Effects of Injection Strategies on Fluid Flow and Turbulence in Partially Premixed Combustion (PPC) in a Light Duty Engine

Slavey Tanov*, Zhenkan Wang, Hua Wang, Mattias Richter, Bengt Johansson

*Corresponding author for this work

Research output: Contribution to journalArticlepeer-review

17 Scopus citations

Abstract

Partially premixed combustion (PPC) is used to meet the increasing demands of emission legislation and to improve fuel efficiency. With gasoline fuels, PPC has the advantage of a longer premixed duration of the fuel/air mixture, which prevents soot formation. In addition, the overall combustion stability can be increased with a longer ignition delay, providing proper fuel injection strategies. In this work, the effects of multiple injections on the generation of in-cylinder turbulence at a single swirl ratio are investigated. High-speed particle image velocimetry (PIV) is conducted in an optical direct-injection (DI) engine to obtain the turbulence structure during fired conditions. Primary reference fuel (PRF) 70 (30% n-heptane and 70% iso-octane) is used as the PPC fuel. In order to maintain the in-cylinder flow as similarly as possible to the flow that would exist in a production engine, the quartz piston retains a realistic bowl geometry. The distortion caused by the complex shape of the optical piston is corrected by an advanced image-dewarping algorithm. The in-cylinder charge motion is evaluated and investigated over a range of crank angles in the compression and expansion strokes in order to understand the turbulence level, especially the late-cycle turbulence. The results show the spatial and temporal development of the flow-field structures in the piston bowl. The PIV data, obtained in the vertical plan, are used to calculate the ensemble average velocity turbulent kinetic energy (TKE), cycle-resolved turbulence, and mean velocity of the instantaneous fluid motion.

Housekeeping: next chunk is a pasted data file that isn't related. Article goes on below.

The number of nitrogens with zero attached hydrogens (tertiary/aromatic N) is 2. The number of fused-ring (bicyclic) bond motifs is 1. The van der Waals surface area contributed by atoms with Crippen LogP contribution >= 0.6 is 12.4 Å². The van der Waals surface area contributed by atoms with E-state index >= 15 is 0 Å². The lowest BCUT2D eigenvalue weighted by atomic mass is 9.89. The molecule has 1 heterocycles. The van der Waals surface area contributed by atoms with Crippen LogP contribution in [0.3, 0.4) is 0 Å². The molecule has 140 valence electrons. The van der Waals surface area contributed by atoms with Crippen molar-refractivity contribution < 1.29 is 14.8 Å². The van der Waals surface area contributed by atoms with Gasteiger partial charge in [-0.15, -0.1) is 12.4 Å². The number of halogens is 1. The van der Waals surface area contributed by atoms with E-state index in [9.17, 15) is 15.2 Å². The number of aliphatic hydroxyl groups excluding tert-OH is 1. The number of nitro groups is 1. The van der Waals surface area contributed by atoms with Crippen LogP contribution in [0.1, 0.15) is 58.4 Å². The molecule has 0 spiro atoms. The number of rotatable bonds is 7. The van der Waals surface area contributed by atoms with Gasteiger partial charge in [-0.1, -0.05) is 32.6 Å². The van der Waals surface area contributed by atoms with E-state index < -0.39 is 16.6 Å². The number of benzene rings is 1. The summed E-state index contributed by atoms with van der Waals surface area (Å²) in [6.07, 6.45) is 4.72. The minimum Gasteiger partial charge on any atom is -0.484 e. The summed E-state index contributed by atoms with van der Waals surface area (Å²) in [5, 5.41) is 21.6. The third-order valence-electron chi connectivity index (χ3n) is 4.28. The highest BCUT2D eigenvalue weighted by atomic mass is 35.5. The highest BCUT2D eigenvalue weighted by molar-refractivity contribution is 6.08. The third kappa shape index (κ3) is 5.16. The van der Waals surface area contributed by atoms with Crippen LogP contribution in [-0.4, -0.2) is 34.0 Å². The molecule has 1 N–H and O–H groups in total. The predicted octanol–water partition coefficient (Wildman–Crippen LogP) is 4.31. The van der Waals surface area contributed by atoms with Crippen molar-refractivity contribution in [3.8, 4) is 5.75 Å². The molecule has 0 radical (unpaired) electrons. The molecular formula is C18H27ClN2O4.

Original languageEnglish (US)
JournalSAE Technical Papers
Volume2015
DOIs
StatePublished - Sep 6 2015

ASJC Scopus subject areas

  • Automotive Engineering
  • Safety, Risk, Reliability and Quality
  • Pollution
  • Industrial and Manufacturing Engineering

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